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"Washington, D.C"

What Martin Luther King Really Has on His Mind

Sunday, July 9, 1967
VIETNAM, Chicago, IL

The Detroit Free Press reviewed Dr. King's last book, "Where Do We Go From Here: Chaos or Community?" The review examines Dr. King's stance on the slogan "Black Power," his disappointment with moderation and his views against the Vietnam War. According to Dr. King, "The bombs in Vietnam explode at home; they destroy the hopes and possibilities for a decent America."

Dr. King Plans '67 Pilgrimage to Holy Land

PALESTINIAN TERRITORY, OCCUPIED, JORDAN, ISRAEL

This newspaper clipping outlines plans for Dr. King's Pilgrimage to the Holy Land.

Letter from George E. Riddick to MLK

Wednesday, July 8, 1964
Chicago, IL

Mr. Riddick writes to Dr. King and thanks him for speaking at Soldier Field. He expresses the support of the Illinois community for Dr. King's ministry on behalf of Civil Rights.

Letter from MLK to Tore Lundby

Monday, May 24, 1965
NORWAY, Oslo, Norway

Dr. King informs Mr. Lundby, Editor, he is unable to contribute an article to BLAESUVOLDEINS EFTERRETNINGSTIDENDE.

What is the OIC Institute?

Philadelphia, PA

This brochure for the Opportunities Industrialization Center describes what it provides for students with the characteristics and training needed to develop an accelerated professional caliber for employment.

Letter from Kent Bach to MLK

Wednesday, May 17, 1967
VIETNAM, Berkeley, CA

In this letter Kent Bach requests Dr. King's endorsement of "Lights On For Peace." Kent Bach plans to run a full-page ad in the New York Times expressing his objection to America's military involvement in Vietnam.

Letter from George Richard to MLK

North Carolina (NC)

George Richard asks Dr. King for books on demonstrations, and he also asks Dr. King to visit his town.

Spring Mobilization Background Material

New York, NY, San Francisco, CA, VIETNAM, Atlanta, GA, Birmingham, AL, Selma, AL, Chicago, IL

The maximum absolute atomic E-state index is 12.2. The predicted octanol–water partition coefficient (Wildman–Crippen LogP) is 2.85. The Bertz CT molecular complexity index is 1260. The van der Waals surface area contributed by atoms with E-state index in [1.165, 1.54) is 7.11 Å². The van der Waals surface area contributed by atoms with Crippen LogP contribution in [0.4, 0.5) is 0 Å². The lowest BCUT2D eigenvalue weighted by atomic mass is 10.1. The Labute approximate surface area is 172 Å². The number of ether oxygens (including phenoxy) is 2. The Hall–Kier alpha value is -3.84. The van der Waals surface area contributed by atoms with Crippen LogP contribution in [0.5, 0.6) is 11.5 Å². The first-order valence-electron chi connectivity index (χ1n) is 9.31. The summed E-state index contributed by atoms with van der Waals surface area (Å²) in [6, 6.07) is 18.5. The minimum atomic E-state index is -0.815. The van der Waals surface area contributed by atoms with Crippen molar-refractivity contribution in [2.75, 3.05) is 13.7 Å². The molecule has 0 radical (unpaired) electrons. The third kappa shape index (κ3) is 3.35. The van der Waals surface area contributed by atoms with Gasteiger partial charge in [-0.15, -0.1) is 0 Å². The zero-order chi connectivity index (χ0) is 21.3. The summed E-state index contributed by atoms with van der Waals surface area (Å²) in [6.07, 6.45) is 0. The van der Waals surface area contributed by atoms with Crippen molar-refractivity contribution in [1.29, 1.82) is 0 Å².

The Spring Mobilization Committee to End the War in Vietnam announces Dr. King as its speaker for their April 15 march. In addition, this document offers background information on the conflict in Vietnam.

Royalty Statement for Stride Toward Freedom

New York, NY, New York (NY)

Harper and Row Publishers send an itemized royalty statement to Dr. King for his book titled, "Stride Toward Freedom."

MLK Advocates Registering to Vote

Dr. King urges individuals to join the "march to Freedom" by becoming a registered voter. Dr. King asserts that voting will help educate children, obtain a minimum wage law, and create the opportunity for better medical care.

Anonymous Letter of Support for Reverend Ralph Abernathy

Saturday, April 27, 1968

An unknown author warns Rev. Abernathy to protect himself from those who might try to harm him and other Negro civil rights leaders.

SCLC Annual Financial Report

Atlanta, GA

Ralph David Abernathy, SCLC Financial Secretary and Treasurer, submitted this Annual Financial Report for the fiscal year 1963-1964. The report also includes the estimated budget for 1964-1965.

1965 Annual Board Meeting for SCLC

Thursday, April 1, 1965
Baltimore, MD

This document details the agenda at the Annual Board Meeting for the Southern Christian Leadership Conference.

Notecard Containing the Definition of Evil

In this notecard Dr. King details the reason for suffering. He references notes from "City of God" by St. Augustine.

Telegram from Konrad Bloch to MLK

Thursday, October 15, 1964
Stockholm, Sweden, Massachusetts (MA), Atlanta, GA

Konrad Bloch congratulates Dr. King and says he will see him in Stockholm.

The Third Level of Ontological Concepts

Dr. King writes notes regarding the third level of ontological concepts, which "expresses the characteristics of being which are conditions of existence."

Condolence Letter Regarding Assassination of MLK

Monday, April 8, 1968
Minnesota (MN)